Weaving and other textile arts in Guatemala are done by the indegenous people of that country. This art is learned within the home and workshop environment from a very early age. Because many Guatemalan weavers begin to weave when they are very young they often have great skill by the time they are fourteen or fifteen years old.

Weavers and other crafts people follow a long tradition of craft that dates to prehistoric times. The Spaniard colonization in the sixteenth century influenced the weaving of the indigenous people in many ways; the fibers used (the Spanish introduced the use of wool in weaving), the style of some garments, the decorative designs, and technology itself (the Spanish introduced treadle looms and spinning wheels.

The weaving of huipiles, a cottage industry has economically sustained Guatemalan indigenous people for centuries. This industry has always been controlled by women producing either for local or distant trade with other non-weaving indians. Only the huipil, or tunic, is backstrap woven, and it is this stand-out piece of clothing that we tend to visualize when we think of Guatemalan textiles. Employing a technique called brocading, in which extra threads are inserted into the warp during the process of weaving, women really display their gifts as weavers when they make their huipiles.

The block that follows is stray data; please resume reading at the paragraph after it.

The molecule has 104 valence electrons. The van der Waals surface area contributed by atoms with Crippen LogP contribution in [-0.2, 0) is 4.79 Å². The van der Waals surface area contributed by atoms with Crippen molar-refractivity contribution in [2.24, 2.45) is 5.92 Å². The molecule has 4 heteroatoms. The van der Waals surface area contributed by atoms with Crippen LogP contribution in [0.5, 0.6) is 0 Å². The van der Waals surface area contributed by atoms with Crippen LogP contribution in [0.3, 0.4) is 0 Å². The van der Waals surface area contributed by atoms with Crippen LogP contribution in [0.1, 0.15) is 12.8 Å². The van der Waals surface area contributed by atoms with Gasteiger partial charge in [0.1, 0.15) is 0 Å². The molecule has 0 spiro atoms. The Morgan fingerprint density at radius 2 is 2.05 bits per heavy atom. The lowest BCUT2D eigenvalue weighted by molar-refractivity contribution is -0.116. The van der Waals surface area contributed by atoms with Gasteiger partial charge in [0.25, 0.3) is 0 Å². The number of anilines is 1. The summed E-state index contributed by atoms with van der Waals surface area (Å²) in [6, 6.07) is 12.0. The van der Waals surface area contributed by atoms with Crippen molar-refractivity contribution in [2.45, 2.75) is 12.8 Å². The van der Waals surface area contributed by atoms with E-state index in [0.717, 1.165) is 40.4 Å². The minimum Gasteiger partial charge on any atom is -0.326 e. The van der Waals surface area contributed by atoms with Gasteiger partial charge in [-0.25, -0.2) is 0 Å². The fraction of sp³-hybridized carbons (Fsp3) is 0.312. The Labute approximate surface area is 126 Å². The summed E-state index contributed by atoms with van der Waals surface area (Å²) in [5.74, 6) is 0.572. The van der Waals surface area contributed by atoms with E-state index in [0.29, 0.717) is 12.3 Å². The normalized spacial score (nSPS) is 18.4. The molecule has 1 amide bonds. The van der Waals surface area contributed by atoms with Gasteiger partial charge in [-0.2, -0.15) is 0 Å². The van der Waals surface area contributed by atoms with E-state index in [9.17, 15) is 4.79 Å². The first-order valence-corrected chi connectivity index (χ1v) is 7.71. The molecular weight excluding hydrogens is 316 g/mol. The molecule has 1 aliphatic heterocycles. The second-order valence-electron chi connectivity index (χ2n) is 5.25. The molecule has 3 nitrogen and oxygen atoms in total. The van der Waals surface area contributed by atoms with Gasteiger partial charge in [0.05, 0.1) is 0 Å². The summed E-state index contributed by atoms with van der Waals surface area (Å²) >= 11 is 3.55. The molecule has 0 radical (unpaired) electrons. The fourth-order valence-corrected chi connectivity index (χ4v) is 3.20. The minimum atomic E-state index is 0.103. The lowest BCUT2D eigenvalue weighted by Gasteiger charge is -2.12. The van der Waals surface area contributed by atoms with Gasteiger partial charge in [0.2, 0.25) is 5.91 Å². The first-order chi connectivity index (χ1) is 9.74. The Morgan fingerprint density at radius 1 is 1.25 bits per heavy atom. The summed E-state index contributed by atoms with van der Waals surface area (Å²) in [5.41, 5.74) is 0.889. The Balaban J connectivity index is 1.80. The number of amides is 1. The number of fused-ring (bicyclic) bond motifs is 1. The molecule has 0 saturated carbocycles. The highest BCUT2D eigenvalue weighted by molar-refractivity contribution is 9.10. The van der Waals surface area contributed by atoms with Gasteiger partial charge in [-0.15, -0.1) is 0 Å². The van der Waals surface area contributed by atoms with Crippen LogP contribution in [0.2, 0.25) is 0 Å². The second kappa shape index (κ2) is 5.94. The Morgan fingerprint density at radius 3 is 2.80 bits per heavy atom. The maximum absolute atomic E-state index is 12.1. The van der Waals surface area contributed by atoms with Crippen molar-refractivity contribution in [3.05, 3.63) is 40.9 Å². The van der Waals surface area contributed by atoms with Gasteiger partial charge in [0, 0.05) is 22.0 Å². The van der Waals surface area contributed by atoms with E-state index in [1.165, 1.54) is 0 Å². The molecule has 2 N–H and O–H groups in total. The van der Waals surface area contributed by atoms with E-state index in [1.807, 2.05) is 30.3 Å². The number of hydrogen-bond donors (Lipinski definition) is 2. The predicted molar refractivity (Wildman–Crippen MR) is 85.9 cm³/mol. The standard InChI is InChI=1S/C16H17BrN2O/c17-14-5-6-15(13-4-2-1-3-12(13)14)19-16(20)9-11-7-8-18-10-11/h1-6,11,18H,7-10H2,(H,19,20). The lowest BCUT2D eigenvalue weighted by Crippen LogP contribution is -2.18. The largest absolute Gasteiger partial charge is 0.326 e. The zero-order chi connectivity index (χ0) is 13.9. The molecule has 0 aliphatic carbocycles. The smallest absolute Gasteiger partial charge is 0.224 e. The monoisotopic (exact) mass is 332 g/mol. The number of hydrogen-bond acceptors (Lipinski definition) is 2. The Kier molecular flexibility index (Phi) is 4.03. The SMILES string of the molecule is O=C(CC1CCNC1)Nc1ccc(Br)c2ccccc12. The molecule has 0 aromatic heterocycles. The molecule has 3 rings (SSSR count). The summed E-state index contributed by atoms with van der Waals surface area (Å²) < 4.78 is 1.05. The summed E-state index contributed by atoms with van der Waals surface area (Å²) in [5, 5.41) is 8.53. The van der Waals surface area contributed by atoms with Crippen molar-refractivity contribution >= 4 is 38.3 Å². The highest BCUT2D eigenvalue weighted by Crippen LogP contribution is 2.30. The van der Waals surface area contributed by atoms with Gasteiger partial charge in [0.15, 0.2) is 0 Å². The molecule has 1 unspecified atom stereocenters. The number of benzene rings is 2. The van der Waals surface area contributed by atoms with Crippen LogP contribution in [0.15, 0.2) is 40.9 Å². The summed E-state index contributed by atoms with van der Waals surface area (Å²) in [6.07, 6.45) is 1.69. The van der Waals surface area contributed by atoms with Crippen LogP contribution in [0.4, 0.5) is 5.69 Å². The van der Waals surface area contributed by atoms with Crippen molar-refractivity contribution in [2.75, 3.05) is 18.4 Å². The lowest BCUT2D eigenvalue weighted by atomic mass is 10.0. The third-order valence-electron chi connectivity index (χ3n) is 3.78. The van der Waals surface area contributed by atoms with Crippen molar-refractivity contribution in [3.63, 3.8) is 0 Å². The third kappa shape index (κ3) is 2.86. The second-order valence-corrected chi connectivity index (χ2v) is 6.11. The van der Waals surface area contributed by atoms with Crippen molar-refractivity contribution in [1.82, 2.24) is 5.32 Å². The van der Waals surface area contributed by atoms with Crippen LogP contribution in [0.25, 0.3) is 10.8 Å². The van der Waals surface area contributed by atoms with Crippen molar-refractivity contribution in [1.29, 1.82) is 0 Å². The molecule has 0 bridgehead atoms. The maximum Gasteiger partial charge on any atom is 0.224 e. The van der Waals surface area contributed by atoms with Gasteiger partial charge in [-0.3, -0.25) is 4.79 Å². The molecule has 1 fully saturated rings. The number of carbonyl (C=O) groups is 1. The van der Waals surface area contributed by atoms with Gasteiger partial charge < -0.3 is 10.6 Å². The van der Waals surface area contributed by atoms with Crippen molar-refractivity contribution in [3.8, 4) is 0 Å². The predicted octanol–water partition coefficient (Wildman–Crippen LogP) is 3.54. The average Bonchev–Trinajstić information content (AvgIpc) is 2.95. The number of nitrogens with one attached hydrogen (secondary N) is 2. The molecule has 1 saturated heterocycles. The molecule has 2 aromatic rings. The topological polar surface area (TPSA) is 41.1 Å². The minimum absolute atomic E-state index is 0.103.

Women's Huipiles (blouse) are constructed by joining two or three panels of weaving which varies from place to place and without being tailored or fitted.

Huipil from Patzun, Guatemala with Calendar

Ceremonial huipiles  are of different lenghts and sometimes have  different patterns from Huipiles used  everyday.   Guatemalan Indians who wear  traditional costume wear it as everyday clothing and for special occasions.  These traditional garments have intricate designs that may have required months to weave.

Ceremonial Huipil from Chuarrancho, Guatemala

Today, looking at weaving in Guatemala is like looking at a piece of the past.  The building of roads, new marketing patterns, tourism, greater bilingualism, factory-made clothing, new yarns and dyes are changing this art. This and all indegenous art forms in Guatemala are under stress as a result of globalization of the world's economy which is why owning part of this art is important as a Guatemalan, Non- Guatemalan, Historian and Collector or just a common person with love of weaving and history. To view our private collection please visit our Etsy page https://www.etsy.com/shop/Outonalimbgallery?ref=hdr_shop_menu